However, if a person’s approach to travel is expensive then perhaps there is only so much travelling that can be done if funds are limited. By using less one may be able to travel further and for longer, and therefore perhaps need to work less in the first place to finance the travel.
Some say that money can therefore buy happiness.An argument that I have heard many times is that if happiness is experienced when engaged in some activity, and if that activity costs a lot, then that must mean money brings happiness. This is a short-sighted argument.
As I argued earlier with regard to travel not being a basic human need but a strategy for meeting basic human needs the same applies to money. It is just a strategy. One of many strategies but a popular and very convenient one. If a person wishes to use all their time to make money to then use to fulfil needs, then that’s OK – it just might not always be the most efficient way to obtain happiness once basic needs have been met. Many ways in which people spend their money don’t fulfil basic needs that were not already fulfilled before in perhaps a simpler more cost-effective way. Time itself can also be effectively used – growing, building, sharing, giving, receiving, creating – to meet one’s needs.
Adaptation, as I talked about earlier, is important to consider for this argument. Just because some activity or object brings some happiness now it doesn’t mean repeated use will continue to bring that same level of happiness. Repeated use lessons the impact on people’s happiness and perhaps in time it may even bring frustration and annoyance. Things once a luxury become a norm, and then whilst the thing may not bring the happiness once remembered its presence may just act to prevent unhappiness from not having it. Related to this, humans compare with one another and unhappiness can occur when someone doesn’t have something that others have and this can motivate people to spend more than is perhaps optimal.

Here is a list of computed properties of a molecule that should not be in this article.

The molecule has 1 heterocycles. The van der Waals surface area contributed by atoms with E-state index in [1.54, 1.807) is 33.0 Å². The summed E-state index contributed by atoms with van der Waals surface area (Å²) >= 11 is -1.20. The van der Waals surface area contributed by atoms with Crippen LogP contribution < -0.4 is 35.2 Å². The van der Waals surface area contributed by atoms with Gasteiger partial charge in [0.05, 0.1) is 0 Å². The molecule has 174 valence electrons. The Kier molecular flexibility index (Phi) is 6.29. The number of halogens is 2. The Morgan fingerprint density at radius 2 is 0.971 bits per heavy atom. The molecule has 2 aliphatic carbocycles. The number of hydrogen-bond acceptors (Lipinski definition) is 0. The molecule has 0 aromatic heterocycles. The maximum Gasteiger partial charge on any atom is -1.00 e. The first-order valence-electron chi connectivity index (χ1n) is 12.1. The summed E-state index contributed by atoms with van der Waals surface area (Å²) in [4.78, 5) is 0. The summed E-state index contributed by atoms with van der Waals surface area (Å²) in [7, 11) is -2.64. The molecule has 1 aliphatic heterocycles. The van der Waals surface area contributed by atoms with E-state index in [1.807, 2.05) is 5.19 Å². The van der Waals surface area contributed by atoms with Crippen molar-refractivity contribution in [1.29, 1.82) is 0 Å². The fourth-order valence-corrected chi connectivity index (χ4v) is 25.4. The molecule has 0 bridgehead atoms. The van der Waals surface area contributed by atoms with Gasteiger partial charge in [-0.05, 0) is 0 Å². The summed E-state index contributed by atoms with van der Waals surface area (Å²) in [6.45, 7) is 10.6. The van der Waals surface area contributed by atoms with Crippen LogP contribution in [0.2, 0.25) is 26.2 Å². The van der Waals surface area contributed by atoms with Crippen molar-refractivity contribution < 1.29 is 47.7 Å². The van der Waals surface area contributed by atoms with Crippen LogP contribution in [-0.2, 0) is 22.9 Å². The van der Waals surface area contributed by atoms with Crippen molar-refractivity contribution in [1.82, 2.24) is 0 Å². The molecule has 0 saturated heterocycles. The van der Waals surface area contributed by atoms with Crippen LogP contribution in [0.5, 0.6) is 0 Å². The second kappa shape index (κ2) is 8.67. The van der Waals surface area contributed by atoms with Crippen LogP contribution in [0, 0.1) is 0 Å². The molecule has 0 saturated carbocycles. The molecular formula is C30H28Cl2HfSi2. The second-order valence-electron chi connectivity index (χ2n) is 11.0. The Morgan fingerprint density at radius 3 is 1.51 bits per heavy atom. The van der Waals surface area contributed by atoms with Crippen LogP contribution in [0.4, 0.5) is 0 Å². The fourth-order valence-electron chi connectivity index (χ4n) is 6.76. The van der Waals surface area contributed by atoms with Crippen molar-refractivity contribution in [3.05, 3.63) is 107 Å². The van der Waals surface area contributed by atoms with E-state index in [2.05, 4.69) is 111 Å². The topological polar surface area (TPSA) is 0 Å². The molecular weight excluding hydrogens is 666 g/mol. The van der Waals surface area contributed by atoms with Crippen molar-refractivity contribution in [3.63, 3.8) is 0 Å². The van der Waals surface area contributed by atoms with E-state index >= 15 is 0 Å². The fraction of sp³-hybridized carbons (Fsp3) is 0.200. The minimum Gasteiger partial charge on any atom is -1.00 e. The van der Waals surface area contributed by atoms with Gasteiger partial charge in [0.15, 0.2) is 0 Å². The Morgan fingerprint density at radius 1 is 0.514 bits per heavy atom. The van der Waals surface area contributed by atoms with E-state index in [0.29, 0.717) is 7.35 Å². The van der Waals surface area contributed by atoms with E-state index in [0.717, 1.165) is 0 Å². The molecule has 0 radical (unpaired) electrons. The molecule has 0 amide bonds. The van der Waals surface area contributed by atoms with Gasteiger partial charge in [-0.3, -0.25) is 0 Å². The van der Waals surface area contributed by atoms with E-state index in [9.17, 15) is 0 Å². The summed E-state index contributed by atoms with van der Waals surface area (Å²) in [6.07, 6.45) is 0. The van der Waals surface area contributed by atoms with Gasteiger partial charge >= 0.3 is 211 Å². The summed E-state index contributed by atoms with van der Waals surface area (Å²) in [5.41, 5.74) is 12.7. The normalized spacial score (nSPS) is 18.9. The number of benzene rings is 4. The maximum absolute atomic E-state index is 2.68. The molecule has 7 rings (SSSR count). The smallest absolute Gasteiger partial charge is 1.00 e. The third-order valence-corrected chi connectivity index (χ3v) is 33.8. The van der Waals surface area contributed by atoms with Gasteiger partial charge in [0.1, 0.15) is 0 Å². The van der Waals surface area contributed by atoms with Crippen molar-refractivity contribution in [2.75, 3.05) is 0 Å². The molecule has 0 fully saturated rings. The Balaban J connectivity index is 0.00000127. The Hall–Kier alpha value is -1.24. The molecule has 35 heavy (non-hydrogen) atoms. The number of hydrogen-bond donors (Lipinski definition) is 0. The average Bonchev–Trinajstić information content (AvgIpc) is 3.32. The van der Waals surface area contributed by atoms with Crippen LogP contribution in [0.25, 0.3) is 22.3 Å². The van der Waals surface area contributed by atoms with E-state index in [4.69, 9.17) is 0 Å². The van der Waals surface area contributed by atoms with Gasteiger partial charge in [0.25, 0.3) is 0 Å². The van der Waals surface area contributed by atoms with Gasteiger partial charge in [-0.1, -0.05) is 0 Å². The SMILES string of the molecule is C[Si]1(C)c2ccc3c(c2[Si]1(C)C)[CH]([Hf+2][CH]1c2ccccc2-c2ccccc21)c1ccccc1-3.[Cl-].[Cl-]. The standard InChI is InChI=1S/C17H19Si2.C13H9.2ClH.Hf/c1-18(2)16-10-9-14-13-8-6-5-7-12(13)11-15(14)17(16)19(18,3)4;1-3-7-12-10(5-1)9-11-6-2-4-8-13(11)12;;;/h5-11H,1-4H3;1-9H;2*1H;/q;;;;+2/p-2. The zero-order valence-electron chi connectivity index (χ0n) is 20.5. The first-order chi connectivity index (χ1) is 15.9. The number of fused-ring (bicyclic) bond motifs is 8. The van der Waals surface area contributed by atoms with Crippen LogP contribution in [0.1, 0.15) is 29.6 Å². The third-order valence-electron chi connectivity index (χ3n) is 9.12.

In addition to this the research consistently demonstrates that under certain circumstance money may generally bring some happiness but even if it does the effect is often very small. There are other things that seem to consistently bring greater well-being such as physical and mental health, relationships, stability of daily purpose, and a person’s personality. If more happiness is required in life then focusing on these things, rather than pursuing happiness through money and consumption, may be more effective.